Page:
Three ways Millennials can develop a career that makes a difference – lessons from Net Impact, part I
Last weekend I attended the Net Impact 20th Anniversary Conference in Baltimore. While I spoke on a panel about untraditional ways of getting experience in order to break into the impact sector, I was amazed by the brilliance of many of the speakers I heard. There were lessons to be learned for individuals who want to make a difference and organizations looking to strengthen their work. Below are a few tips I think are useful for young people who want to find a meaningful careers and a few resources to help you take action.
Focus on your purpose: In the panel Five Things I Wish I Knew When I Launched My Social Enterprise, KaBoom! Founder Darell Hammond encouraged the audience to focus on purpose, not just profession:
“Declare your purpose and use your career to hold you accountable to that purpose.”
I remember Mayor Cory Booker saying something similar in a talk he gave a few years ago. Too often we focus on the activities, not enough on the impact or change we want to bring. The same approach applies to sectors; with so many ways to bring about change, it’s no wonder more and more people are working across sectors in an effort to drive impact. This is not to say we shouldn’t be mindful of our skills and where we thrive; however we should be guided by the difference we want to make.
How do you figure out your purpose? I really like Echoing Green’s Work on Purpose program. You dig into big questions about impact, read stories of people who have discovered their purpose, while exploring resources and building a community purpose-minded people.
Realize your career moves in stages: When we’re just starting out, it’s easy to invest in our first job, as though this is the make-or-break move in our careers. Sometimes this belief paralyzes us from simply trying new things and gaining experience. However, Ashley Jablow, Community Manager at IDEO reminded the audience that our careers evolve and move in stages. Your first job is not the end or even the beginning of your career and you will encounter this omg-what-am-I-doing-with-my-life feeling again.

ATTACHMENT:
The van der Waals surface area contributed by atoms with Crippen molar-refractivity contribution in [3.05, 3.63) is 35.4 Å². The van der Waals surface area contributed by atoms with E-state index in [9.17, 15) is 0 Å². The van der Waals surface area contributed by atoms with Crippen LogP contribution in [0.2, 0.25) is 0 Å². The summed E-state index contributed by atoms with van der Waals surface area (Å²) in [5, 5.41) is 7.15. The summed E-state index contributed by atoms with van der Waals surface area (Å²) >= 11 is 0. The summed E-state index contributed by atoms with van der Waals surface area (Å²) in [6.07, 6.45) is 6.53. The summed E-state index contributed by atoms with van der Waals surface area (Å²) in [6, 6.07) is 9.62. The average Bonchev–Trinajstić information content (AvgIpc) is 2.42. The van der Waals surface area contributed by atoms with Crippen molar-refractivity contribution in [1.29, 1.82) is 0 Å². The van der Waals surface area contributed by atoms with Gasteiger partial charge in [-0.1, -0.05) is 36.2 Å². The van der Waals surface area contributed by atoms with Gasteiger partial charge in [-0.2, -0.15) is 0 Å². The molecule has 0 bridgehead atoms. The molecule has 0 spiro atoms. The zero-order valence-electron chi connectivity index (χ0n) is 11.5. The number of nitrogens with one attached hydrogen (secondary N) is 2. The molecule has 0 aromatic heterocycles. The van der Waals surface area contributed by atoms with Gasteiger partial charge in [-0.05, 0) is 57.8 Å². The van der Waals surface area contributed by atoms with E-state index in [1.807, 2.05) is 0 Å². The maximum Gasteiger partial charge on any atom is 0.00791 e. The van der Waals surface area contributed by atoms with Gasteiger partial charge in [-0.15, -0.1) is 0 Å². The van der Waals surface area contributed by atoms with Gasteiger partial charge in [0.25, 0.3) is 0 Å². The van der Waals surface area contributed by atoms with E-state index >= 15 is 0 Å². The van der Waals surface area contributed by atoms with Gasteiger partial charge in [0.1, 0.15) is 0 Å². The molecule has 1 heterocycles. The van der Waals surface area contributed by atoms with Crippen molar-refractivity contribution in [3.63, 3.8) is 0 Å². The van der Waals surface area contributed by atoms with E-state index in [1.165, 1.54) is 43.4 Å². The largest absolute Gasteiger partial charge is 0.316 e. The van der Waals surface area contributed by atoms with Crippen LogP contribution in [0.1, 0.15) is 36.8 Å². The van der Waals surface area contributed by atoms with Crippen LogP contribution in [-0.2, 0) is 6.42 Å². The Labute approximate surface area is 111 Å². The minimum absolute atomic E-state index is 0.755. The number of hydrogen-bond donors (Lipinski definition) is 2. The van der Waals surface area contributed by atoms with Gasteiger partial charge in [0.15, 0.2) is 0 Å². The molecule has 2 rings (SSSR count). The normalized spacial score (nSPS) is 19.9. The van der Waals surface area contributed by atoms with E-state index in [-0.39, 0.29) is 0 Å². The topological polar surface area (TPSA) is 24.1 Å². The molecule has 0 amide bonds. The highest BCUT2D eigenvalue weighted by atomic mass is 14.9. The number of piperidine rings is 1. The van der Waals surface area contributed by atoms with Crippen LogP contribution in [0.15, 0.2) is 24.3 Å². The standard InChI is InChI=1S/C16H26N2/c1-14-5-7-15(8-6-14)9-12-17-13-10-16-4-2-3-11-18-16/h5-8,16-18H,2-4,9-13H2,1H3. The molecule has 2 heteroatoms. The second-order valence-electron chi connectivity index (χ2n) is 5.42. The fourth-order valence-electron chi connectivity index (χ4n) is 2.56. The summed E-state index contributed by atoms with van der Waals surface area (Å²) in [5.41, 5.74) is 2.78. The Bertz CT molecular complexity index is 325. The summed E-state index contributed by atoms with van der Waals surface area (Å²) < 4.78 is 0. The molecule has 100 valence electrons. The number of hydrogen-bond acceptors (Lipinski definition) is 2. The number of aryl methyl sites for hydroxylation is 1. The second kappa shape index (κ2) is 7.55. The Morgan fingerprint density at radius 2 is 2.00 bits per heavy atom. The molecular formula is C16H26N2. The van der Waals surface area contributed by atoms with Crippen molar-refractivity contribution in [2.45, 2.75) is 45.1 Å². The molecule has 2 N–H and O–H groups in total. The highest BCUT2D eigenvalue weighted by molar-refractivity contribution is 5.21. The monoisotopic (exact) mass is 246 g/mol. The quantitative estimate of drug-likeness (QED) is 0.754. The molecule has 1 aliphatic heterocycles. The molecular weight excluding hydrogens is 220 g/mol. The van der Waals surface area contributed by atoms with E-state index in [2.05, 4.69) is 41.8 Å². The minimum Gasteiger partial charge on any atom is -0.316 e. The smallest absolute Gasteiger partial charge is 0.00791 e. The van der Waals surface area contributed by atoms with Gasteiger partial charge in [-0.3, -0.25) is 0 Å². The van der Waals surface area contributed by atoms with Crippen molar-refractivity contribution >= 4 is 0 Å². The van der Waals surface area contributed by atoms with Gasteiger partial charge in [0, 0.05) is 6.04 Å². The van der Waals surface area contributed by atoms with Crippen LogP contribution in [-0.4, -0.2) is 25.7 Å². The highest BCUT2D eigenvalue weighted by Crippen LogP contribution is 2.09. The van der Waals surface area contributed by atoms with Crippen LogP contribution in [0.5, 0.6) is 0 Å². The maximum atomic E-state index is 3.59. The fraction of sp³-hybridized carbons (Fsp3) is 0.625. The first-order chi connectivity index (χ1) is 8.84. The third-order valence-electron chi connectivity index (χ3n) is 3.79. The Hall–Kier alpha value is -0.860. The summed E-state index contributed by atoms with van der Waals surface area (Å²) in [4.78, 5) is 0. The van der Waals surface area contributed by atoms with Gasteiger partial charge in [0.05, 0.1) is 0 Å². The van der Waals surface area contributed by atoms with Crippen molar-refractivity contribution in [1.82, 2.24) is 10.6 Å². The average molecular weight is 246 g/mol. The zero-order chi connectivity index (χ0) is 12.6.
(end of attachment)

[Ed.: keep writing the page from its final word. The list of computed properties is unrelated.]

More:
How do you figure out the kind of work you want to do and different paths to doing it? I recommend the Five Lens Framework from Idealist.org [where I work] and NYU where you explore careers through five categories: organization, role, system, issue, and population. With these broad categories, you can create a dynamic social-impact career without feeling as though you have to stay in one type of organization or role.
Make the most of social media: The most technical conversation I attended was a workshop led by John Hill from LinkedIn. While guiding us through some of the changes to LinkedIn he shared an interesting fact about how social media is used in hiring, specifically that 85% of Fortune 500 companies use social media to vet candidates. Additionally, a study found that hiring managers question candidates who aren’t on social media.
What does this mean? It means you can give yourself an edge in the job hunt by using social media thoughtfully. In addition to sharing information about yourself, you can use it to build your network. For example, did you know that LinkedIn has an Alumni Dashboard that allows you to search for fellow graduates by location and industry? This is a powerful way to strengthen your job search while exploring various career paths.
How do you use social media meaningfully? John noted that a personal brand is a form of job-hunting currency. So before you jump in, think a bit about what you want to be known for and where the community you want to engage with hangs out. Rosetta Thurman has a great Social Media 101 series to help you get started.
Did you attend the Net Impact conference? What did you think?